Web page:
Autumn Sky Poetry . . . Number 19 . . .
 

Ellen Andreé Comments in a Letter to Her Sister

on L'absinthe by Degas

     by David W. Landrum
     art: Edgar Degas’ “The Absinthe Drinker.” 1876. Oil on canvas. Musée d'Orsay, Paris, France.



Of course I look dead drunk. I think that’s what

he aimed for—and, of course, he always got


the effect he wanted. I am staring out,

my eyes unfocused. Marcellin is the lout


beside me, puffing on a pipe, his eyes

scanning the room, as if for his next prize,


his next seduction. He has a soft drink,

I have a green cocktail—green, and I think


it’s called Absinthe. I’m not a connoisseur

of mixed drinks, so I’m not completely sure


that’s right. We both look stupid, but I guess

that’s what Monsieur Degas sought to express.


Painters are strange creatures—men who can look

on your bare form and never feel the hook


of lust snag in their flesh—like doctors they

can see you but not be carried away


with the desire most men feel in their blood

at a woman’s nakedness. I guess that’s good.


He’s never made advances—yet sometimes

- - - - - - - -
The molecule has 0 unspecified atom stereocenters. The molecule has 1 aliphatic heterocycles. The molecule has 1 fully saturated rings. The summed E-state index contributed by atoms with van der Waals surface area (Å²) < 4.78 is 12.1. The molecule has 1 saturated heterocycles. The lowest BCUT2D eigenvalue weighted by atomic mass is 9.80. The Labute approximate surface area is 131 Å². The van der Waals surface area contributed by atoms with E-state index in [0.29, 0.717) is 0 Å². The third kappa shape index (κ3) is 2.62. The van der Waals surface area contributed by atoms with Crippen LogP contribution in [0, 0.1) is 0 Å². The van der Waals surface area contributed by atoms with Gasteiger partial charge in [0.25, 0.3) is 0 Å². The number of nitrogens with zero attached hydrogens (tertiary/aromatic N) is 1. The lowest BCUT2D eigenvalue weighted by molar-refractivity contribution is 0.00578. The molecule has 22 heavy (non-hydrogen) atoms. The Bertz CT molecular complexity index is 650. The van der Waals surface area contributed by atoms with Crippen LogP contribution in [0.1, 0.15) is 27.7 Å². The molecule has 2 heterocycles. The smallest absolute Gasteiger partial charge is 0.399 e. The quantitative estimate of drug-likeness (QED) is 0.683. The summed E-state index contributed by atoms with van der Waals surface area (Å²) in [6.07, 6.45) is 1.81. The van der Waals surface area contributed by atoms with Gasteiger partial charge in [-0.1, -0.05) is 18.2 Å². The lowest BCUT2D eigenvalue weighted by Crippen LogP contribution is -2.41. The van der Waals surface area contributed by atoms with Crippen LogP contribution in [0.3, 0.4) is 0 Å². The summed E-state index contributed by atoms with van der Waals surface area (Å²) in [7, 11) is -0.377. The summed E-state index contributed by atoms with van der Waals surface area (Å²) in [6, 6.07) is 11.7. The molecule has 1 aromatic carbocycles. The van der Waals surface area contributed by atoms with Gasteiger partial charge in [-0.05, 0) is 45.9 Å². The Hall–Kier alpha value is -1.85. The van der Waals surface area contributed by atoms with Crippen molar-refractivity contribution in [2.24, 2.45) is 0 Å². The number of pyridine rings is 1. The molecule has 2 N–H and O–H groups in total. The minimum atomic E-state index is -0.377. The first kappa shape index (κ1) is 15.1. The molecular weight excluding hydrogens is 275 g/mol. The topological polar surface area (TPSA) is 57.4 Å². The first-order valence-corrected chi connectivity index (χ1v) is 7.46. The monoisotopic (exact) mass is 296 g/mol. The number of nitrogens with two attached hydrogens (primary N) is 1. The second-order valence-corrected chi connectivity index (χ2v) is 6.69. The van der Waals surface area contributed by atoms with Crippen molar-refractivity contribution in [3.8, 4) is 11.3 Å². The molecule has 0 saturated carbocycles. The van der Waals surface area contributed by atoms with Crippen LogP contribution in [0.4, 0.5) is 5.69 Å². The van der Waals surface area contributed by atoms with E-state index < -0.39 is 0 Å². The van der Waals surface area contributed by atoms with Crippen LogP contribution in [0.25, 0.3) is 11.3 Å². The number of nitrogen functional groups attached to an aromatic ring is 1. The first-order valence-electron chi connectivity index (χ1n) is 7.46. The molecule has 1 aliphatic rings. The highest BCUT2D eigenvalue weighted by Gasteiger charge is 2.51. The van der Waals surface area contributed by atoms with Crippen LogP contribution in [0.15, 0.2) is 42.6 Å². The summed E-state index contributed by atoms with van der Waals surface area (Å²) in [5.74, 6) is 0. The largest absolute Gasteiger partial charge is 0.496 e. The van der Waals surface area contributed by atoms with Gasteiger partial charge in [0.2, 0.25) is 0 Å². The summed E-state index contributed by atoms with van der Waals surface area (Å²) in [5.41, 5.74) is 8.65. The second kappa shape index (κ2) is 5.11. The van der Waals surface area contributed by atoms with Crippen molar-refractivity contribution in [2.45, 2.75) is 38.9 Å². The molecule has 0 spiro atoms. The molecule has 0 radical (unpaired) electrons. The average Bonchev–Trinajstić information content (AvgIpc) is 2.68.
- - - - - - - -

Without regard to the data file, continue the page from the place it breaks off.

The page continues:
I wonder if he even sees my charms


or thinks the parts of me that ravish men

might be a prize he’d go great lengths to win.


I’m getting off the subject. I’ll be down

next Saturday to see you in your town.


I’m glad to hear, thank God, Dafne, your child,

got over smallpox—that the case was mild.


To answer you, I don’t know if I’ll pose

for him in the future. As far as modeling goes,


I doubt if I can do it anymore.

I don’t like being painted as a whore,


and a drunk whore at that. As Crème de Menthe,

is always preferable over Absinthe,


modeling is dull;  the stage is so much better.

I prefer acting. Now I’ll post this letter.










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David W. Landrum teaches Literature at Grand Valley State University in Allendale, Michigan. His poetry has appeared in The Dark Horse, Evansville Review, and Umbrella. He edits the online poetry journal, Lucid Rhythms.



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© 2010 David W. Landrum